I assume I do this because I somehow think that if I’m already assuming the worst, I can never feel let down or like I wasn’t prepared for the worst case scenario. Obviously I end up wasting a lot of time assuming and preparing myself for the worst. How many times do you think the worst possible outcome actually happens? (rhetorical question, guys 😉).

what+my+anxiety+looks+like

Source: Kayden Hines

5. My anxiety manifests through my dreams.

As mentioned, there’s not a day that goes by where I don’t wake up already thinking about a million things. There’s not a day that goes by that I don’t go to bed with a million thoughts. This drastically affects my sleep because anything I’m anxious about (aka everything), usually appears in my dreams as well. I never wake up feeling rested. Again, my brain is constantly thinking – even when I’m sleeping.

6. It’s hard not to feel like I’m being “too much” and I usually feel like I’m not good enough.

I recently shared a blog about how many of us are made to feel like we’re either too much or not enough. While I do my best to not let anyone else make me feel this way, I don’t do a great job of making my own self not feel this way. The overanalyzing leads to drastic thoughts of feeling like I’m not good enough. My anxiety often makes me feel like I’m being too much – too emotional, too angry, too sensitive, too loud. This is something I work on, but it’s not easy!

7. I’m always on time and I like having a set schedule.

Even thinking about being late makes me anxious. If I’m meeting someone, being late drives me straight to thinking of all the worst possible outcomes. I’d rather avoid that scenario altogether, so I am usually very prompt. I also like to have a schedule. While I understand things may not go as planned, I still like to have a plan. In my eyes, when things are planned, there’s less room for things not to go the way you envisioned. Of course, this is not reality. Even when you have a plan, things might not go exactly as you’d hoped. Struggle.

8. It’s extremely hard to concentrate.

My brain is constantly hopping from one thought to another, which makes it very hard to concentrate. I can be working on something and all of a sudden I’m doing something completely different, and often, I’ll have no idea how I got there. Working on one task at a time is hard for me, but multitasking? Not a problem! Goes to show that while anxiety is a tricky thing to manage, it does have it’s benefits!

 

After trying to think about all of the ways my anxiety looks and feels, it was incredibly difficult to put the symptoms into buckets. And after writing this all out, it’s very clear to me how many of these are connected. Like I said in the beginning, it’s a vicious cycle of thoughts. The gist of it is that my brain is constantly working. So, you might be wondering:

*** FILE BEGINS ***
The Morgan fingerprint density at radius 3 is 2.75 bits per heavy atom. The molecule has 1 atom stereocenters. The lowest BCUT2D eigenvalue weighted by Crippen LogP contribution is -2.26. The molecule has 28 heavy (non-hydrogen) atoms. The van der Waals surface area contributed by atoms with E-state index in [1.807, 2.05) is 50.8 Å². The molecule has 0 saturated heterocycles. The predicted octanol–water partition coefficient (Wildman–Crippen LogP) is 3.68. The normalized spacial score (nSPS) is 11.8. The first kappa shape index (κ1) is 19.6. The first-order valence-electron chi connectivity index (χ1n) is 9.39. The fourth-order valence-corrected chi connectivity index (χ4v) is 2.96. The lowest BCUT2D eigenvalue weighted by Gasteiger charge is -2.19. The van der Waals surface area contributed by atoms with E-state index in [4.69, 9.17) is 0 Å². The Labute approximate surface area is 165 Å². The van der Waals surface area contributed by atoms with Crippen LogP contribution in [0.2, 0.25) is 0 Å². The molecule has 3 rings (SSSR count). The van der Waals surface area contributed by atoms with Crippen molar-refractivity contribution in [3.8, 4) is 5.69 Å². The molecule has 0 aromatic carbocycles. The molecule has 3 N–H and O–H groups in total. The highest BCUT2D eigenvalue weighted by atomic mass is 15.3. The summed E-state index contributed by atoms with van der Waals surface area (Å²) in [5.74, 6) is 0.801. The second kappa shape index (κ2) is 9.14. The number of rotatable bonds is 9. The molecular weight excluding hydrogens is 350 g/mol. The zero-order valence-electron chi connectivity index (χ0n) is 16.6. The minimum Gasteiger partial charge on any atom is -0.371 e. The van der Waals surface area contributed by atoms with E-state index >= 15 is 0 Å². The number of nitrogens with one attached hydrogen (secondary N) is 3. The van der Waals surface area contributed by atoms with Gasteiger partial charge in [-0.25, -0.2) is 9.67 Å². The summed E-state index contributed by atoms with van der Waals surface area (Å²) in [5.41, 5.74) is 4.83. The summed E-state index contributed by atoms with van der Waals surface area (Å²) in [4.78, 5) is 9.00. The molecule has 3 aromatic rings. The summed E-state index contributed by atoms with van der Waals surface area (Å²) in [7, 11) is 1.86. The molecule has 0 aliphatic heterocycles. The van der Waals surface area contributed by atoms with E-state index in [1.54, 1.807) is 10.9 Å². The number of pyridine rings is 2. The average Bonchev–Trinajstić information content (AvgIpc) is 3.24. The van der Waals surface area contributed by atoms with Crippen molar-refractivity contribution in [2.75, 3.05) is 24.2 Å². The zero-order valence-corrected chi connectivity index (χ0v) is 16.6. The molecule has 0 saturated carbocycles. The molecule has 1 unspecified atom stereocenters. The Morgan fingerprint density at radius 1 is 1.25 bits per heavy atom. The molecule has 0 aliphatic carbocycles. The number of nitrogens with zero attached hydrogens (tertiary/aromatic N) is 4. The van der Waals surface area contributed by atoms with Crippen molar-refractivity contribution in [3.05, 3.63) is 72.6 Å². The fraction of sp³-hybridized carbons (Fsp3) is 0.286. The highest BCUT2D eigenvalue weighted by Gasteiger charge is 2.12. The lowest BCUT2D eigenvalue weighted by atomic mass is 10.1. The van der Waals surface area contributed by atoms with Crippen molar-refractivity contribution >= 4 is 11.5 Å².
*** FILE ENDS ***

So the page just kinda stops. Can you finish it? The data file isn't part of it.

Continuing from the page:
How do you handle your anxiety?

The first step I ever took toward managing my anxiety was going to see a therapist. I’ve been to several therapists and all were helpful in their own way. I now have learned many tools to help manage my symptoms, like mindfulness and meditation. Therapy also gave me the reassurance I needed to know I can live a successful and fulfilling life. I learned that my anxiety does not control my life, but instead I can control my anxiety.

The second step I took was trying different anti-anxiety medications. I was on medication for a few years, but ultimately decided that medication wasn’t in my best interests at that time. Why? There are several reasons, but the main thing I struggled with were the side-effects and the process of finding a medication that could work for me. Finding a medication that works for you (both in the type of medication but also the dosage) is a process. Inevitably, I decided it wasn’t for me and I have since been medication free. With that being said, there have been many times I have strongly considered trying medication again, but I just haven’t crossed that bridge yet. I just want to say that there is absolutely nothing wrong with being on medication if that is what’s right for you.

Currently, I am not seeing a therapist as over the years I have discovered the things that seem to help me the most with my anxiety. I look back to the person I was 10 years ago and realize that I have come a very long way. I’ll do a follow-up to this blog discussing some of the things that help the most, but two things I would highly recommend are 1) therapy and 2) yoga/meditation. That combo will help put you on the right track to managing your symptoms. Everyone’s journey is different and you’ll need to find what works best for you.

I truly hope this blog was helpful in painting a picture around what anxiety can feel like. Maybe you have a friend or loved one who has mentioned they struggle with anxiety, but you weren’t quite sure what that means. While I know we all experience anxiety differently, perhaps this could give you a better understanding of what that person might be going through.

Do you struggle with anxiety, or know someone who does? How do you manage your anxiety? I would love for you to leave a comment to get a conversation started around this very important topic! Thank you so much for reading 😊